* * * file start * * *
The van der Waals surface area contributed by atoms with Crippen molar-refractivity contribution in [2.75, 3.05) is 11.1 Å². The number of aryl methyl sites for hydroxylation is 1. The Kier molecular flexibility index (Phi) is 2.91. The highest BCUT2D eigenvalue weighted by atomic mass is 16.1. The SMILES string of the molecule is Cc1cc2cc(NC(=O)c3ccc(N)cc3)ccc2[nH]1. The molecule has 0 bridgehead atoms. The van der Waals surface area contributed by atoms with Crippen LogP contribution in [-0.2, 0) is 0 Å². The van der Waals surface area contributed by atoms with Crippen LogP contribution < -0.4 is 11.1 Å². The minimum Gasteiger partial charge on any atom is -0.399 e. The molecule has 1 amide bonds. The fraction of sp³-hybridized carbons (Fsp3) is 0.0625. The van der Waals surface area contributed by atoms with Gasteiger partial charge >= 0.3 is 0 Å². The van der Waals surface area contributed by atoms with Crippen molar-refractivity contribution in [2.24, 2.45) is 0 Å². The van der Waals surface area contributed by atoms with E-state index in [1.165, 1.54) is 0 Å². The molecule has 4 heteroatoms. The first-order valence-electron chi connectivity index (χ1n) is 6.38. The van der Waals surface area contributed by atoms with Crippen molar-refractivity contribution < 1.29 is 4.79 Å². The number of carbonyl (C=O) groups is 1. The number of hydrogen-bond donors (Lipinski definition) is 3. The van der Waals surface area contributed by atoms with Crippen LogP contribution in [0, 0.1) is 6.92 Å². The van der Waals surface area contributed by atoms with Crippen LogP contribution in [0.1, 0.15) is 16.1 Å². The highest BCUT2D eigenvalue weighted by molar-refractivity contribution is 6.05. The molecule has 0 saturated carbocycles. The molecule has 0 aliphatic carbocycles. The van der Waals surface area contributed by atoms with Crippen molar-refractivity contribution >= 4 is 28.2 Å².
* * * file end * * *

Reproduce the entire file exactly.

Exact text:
The van der Waals surface area contributed by atoms with Crippen molar-refractivity contribution in [2.75, 3.05) is 11.1 Å². The number of aryl methyl sites for hydroxylation is 1. The Kier molecular flexibility index (Phi) is 2.91. The highest BCUT2D eigenvalue weighted by atomic mass is 16.1. The SMILES string of the molecule is Cc1cc2cc(NC(=O)c3ccc(N)cc3)ccc2[nH]1. The molecule has 0 bridgehead atoms. The van der Waals surface area contributed by atoms with Crippen LogP contribution in [-0.2, 0) is 0 Å². The van der Waals surface area contributed by atoms with Crippen LogP contribution < -0.4 is 11.1 Å². The minimum Gasteiger partial charge on any atom is -0.399 e. The molecule has 1 amide bonds. The fraction of sp³-hybridized carbons (Fsp3) is 0.0625. The van der Waals surface area contributed by atoms with Gasteiger partial charge >= 0.3 is 0 Å². The van der Waals surface area contributed by atoms with Crippen molar-refractivity contribution in [2.24, 2.45) is 0 Å². The van der Waals surface area contributed by atoms with E-state index in [1.165, 1.54) is 0 Å². The molecule has 4 heteroatoms. The first-order valence-electron chi connectivity index (χ1n) is 6.38. The van der Waals surface area contributed by atoms with Crippen molar-refractivity contribution < 1.29 is 4.79 Å². The number of carbonyl (C=O) groups is 1. The number of hydrogen-bond donors (Lipinski definition) is 3. The van der Waals surface area contributed by atoms with Crippen LogP contribution in [0, 0.1) is 6.92 Å². The van der Waals surface area contributed by atoms with Crippen LogP contribution in [0.1, 0.15) is 16.1 Å². The highest BCUT2D eigenvalue weighted by molar-refractivity contribution is 6.05. The molecule has 0 saturated carbocycles. The molecule has 0 aliphatic carbocycles. The van der Waals surface area contributed by atoms with Crippen molar-refractivity contribution >= 4 is 28.2 Å².